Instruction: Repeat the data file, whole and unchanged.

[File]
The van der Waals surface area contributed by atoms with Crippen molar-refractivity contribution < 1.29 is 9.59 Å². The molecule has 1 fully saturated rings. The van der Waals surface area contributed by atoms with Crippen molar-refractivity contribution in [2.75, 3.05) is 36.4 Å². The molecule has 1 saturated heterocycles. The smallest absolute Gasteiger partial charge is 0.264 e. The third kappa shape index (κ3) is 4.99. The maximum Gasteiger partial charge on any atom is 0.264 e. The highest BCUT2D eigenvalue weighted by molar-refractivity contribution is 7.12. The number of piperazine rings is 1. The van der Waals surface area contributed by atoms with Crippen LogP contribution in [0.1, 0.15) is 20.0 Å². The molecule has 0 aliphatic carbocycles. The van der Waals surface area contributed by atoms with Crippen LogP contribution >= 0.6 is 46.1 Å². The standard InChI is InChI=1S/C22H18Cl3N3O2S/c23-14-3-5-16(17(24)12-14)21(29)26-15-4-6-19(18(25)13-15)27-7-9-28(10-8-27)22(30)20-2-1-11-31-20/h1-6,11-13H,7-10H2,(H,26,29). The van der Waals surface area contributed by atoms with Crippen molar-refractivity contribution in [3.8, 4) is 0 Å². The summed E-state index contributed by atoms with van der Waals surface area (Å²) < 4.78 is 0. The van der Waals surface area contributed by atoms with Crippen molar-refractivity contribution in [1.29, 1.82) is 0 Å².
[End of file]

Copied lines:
The van der Waals surface area contributed by atoms with Crippen molar-refractivity contribution < 1.29 is 9.59 Å². The molecule has 1 fully saturated rings. The van der Waals surface area contributed by atoms with Crippen molar-refractivity contribution in [2.75, 3.05) is 36.4 Å². The molecule has 1 saturated heterocycles. The smallest absolute Gasteiger partial charge is 0.264 e. The third kappa shape index (κ3) is 4.99. The maximum Gasteiger partial charge on any atom is 0.264 e. The highest BCUT2D eigenvalue weighted by molar-refractivity contribution is 7.12. The number of piperazine rings is 1. The van der Waals surface area contributed by atoms with Crippen LogP contribution in [0.1, 0.15) is 20.0 Å². The molecule has 0 aliphatic carbocycles. The van der Waals surface area contributed by atoms with Crippen LogP contribution >= 0.6 is 46.1 Å². The standard InChI is InChI=1S/C22H18Cl3N3O2S/c23-14-3-5-16(17(24)12-14)21(29)26-15-4-6-19(18(25)13-15)27-7-9-28(10-8-27)22(30)20-2-1-11-31-20/h1-6,11-13H,7-10H2,(H,26,29). The van der Waals surface area contributed by atoms with Crippen molar-refractivity contribution in [3.8, 4) is 0 Å². The summed E-state index contributed by atoms with van der Waals surface area (Å²) < 4.78 is 0. The van der Waals surface area contributed by atoms with Crippen molar-refractivity contribution in [1.29, 1.82) is 0 Å².